posted on Wednesday, March 22, 2017 in From the Mailbox of Dr. M
It was just a month and a half ago that I sat (impatiently I may add,) waiting for the doctor to come in with news about my mom’s surgery. It had been 4 hours since the start of the procedure, and with all that time on my hands, my mind was allowed to wander. The fears, uncertainties, and all the unknowns about what may be going on behind those doors, what certain procedures might mean, and ultimately the outcome of everything being performed had started to slip into my mind. Naturally “worst case” scenario started to outweigh the positive thoughts. And then it hit me. This may be how my clients feel at times when they are in need of a veterinarian for their pets or livestock. Whether you’re leaving your dog for a routine spay, leaving a calf with us for fluid therapy, or you call upon our services for more serious life threatening problems, the “unknown,” of what may happen is never far from a person’s mind. Emotional and financial consequences just feed into this “unknown” even more.
While the day’s events unfolded, I took the time to reevaluate how I want to be seen as a veterinarian, and if I were on the other side of the exam room door, how I would like to be treated as a client. I feel that communication is the key to success in so many different aspects of life, and this profession is no exception. Consideration should be given to ensure that things I’m relaying regarding diagnosis, treatment, outcome, etc. makes sense, and that the way things are worded can be easily understood by all parties involved. As your veterinarian, I want you, my clients, to feel comfortable and willing to ask questions about what is going on. I make it a goal to follow up on cases, and to check in on patients from time to time. I love hearing progress reports from my clients (good or bad,) so that if need be, we can tailor our treatment plan differently, or to know that we were successful in what we tried. In turn, it is my duty to make sure I keep you informed about how things are progressing with a case as outside diagnostic results are released or new research and development comes to light. I’m not promising to work magic every case, but I am promising that I will always work to keep the best interests of your pet, livestock, or operation at the top of my list.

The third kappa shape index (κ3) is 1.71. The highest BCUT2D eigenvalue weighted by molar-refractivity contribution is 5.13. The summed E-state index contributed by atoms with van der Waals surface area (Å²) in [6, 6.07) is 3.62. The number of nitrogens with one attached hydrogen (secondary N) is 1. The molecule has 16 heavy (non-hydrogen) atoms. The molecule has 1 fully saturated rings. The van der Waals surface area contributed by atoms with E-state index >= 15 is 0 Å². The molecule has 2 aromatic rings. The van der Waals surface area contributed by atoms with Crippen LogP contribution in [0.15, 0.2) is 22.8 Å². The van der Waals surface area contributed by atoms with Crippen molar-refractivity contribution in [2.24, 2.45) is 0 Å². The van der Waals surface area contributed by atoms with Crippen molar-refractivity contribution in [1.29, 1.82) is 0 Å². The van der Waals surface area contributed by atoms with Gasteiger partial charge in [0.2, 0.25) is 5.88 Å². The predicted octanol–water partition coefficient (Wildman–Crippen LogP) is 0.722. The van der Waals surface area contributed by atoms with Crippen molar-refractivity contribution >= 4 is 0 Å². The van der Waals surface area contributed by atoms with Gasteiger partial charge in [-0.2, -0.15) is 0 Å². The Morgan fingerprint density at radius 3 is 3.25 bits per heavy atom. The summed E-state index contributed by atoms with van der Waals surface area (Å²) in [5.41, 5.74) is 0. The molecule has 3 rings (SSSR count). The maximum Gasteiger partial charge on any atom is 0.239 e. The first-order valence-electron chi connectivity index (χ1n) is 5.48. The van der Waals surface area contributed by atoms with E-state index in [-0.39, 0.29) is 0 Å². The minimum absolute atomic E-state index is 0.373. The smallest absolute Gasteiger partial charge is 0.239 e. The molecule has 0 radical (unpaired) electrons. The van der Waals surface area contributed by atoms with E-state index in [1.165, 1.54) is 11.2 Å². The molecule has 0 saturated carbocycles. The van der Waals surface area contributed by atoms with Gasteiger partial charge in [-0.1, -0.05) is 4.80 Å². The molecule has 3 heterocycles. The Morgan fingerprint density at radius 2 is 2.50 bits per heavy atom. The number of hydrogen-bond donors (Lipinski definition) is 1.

I want to extend a huge THANK YOU to Audubon and the surrounding communities for the warm welcome I have received since joining the AMVC team. It has made the transition to the community quite easy. I enjoy the opportunity to work for a team that is truly that, a team. Similar values on teamwork, community service, animal care and husbandry, as well as strong family values are shared amongst us all, and these are things that are far above a measurable value.
Each month, I will put together an article for the paper. In these articles, I will talk about any new and upcoming information on veterinarian topics, as well as discuss season specific topics that we all can use refreshers in, and who knows, maybe along the way we can piece together some life advice that we can all relate to as I work my way through the ups and downs of life as a veterinarian! Enjoy the rest of the summer, and I look forward to assisting you with your veterinary services as the needs arise!
-Dr. Amanda Myers